The Struggle Continues: The Yazidi In Post-IS Iraq

The suffering of the Yazidi ethnic and religious minority continues in Iraq, as survivors of the Islamic State persecution seek recognition, reparations, and closure. The Yazidis, who follow their ancient pre-Iranian religion and inhabit the northwestern Sinjar region of Iraq, were the victims of unimaginable brutality at the hands of the Islamic State (IS). The campaign against them began in August 2014 and resulted in the massacre of 5,000 men, whilst at least 7,000 women and girls were sold into sexual slavery. However, the true scale of the horror may never be known. Last spring, a “landmark” investigation by the United Nations (UN) evaluated the atrocities committed against the Yazidi people and decided that they constituted “clear and convincing evidence” of genocide. The IS sought to mercilessly wipe the minority from existence.

On 9 July 2017, when Iraqi Prime Minister Haider al Abadi declared victory over ISIS in Mosul, Yazidis could finally dream their nightmare was over and that justice would be served. However, their pleas fell on deaf ears, as Iraqi officials failed to acknowledge the evils committed against them. In the courtrooms, IS militants who admitted to being involved in the capture and enslavement of Yazidi women were not charged for their crimes but were said to only have breached anti-terrorism laws. Human rights activists like Yazidi Nobel Prize laureate Nadia Murad, who escaped the IS and discussed the abuse she suffered at the 2015 UN Security Council, made it their mission to ensure these perversions of justice would not be swept under the carpet. As a result, the story of the Yazidis continued struggle gained momentum and caught the attention of media outlets and NGOs across the globe.

Four years later, hope has emerged once more for the Yazidis. On 1 March, Iraq’s parliament passed the Yazidi Survivors Law, which pledges reparations in the form of a monthly salary and housing to women and girls who were subject to sexual violence. Child survivors who were abducted before the age of 18 would also receive reparations. UN human rights expert Cecilia Jimenez-Damary commended the decision and labelled it “a major step towards promoting justice for crimes committed by ISIL.” Equally, on the seventh anniversary of the genocide last month, spokesperson for the UN Secretary-General Antonio Guterres welcomed the law, urging its “swift and full implementation.” He also emphasized that “recognizing the pain and courage of the Yazidis, recovery, and rehabilitation remain a priority.”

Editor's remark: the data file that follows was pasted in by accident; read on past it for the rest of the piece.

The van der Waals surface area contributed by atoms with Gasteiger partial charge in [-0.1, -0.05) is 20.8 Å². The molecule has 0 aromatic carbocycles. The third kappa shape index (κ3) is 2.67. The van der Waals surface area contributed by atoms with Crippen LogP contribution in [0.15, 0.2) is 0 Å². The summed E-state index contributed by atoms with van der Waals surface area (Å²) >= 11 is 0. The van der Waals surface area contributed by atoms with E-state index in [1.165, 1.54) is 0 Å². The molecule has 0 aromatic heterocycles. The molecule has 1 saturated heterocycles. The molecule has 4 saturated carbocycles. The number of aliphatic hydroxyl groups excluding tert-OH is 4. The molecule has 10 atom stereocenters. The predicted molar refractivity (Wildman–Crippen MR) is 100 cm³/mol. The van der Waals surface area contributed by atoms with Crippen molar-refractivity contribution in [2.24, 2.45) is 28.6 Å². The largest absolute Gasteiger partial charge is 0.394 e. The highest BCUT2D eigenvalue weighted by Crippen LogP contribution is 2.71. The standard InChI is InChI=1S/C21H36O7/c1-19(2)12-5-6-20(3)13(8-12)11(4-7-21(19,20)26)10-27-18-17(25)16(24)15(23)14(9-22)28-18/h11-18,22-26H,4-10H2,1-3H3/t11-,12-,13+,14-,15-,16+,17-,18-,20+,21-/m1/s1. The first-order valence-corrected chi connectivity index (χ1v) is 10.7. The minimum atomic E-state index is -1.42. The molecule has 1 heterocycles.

However, many experts have reservations about the legislation. Whilst enthusiastic that action was being taken by Iraqi officials, Ms. Jimenez-Damary expressed deep concern about the omission of children born out of rape from the law. Others are disconcerted by the lack of attention given to the 3,000 missing women, whose families remain in a torturous limbo, unaware of whether their mothers, sisters, or daughters are dead or alive.

As encapsulated by Yesim Arikut Treece of the Free Yazidi Foundation, it is these uncertainties that continue to plague the Yazidis, preventing them from having closure and prolonging their suffering. “[T]hey cannot start the grieving process, it is like a wound that festers.” But the greatest uncertainty of all is whether the Iraqi government will deliver on the beguiling promise of reparations. As such, it is the responsibility of the international community to ensure that these measures are implemented and more action is taken to help the Yazidis by engaging in consistent dialogue with the Iraqi government.

Misunderstood and marginalized throughout history, persecution is not a novel phenomenon for the Yazidi community. They have been targeted as an ethnic and religious minority in Iraq since the time of the Ottomans in 1640. Therefore, a shared truth about these atrocities must be established to enable recovery for the survivors, which would, in turn, lay the foundations for a more peaceful Iraq and prevent history from repeating itself.


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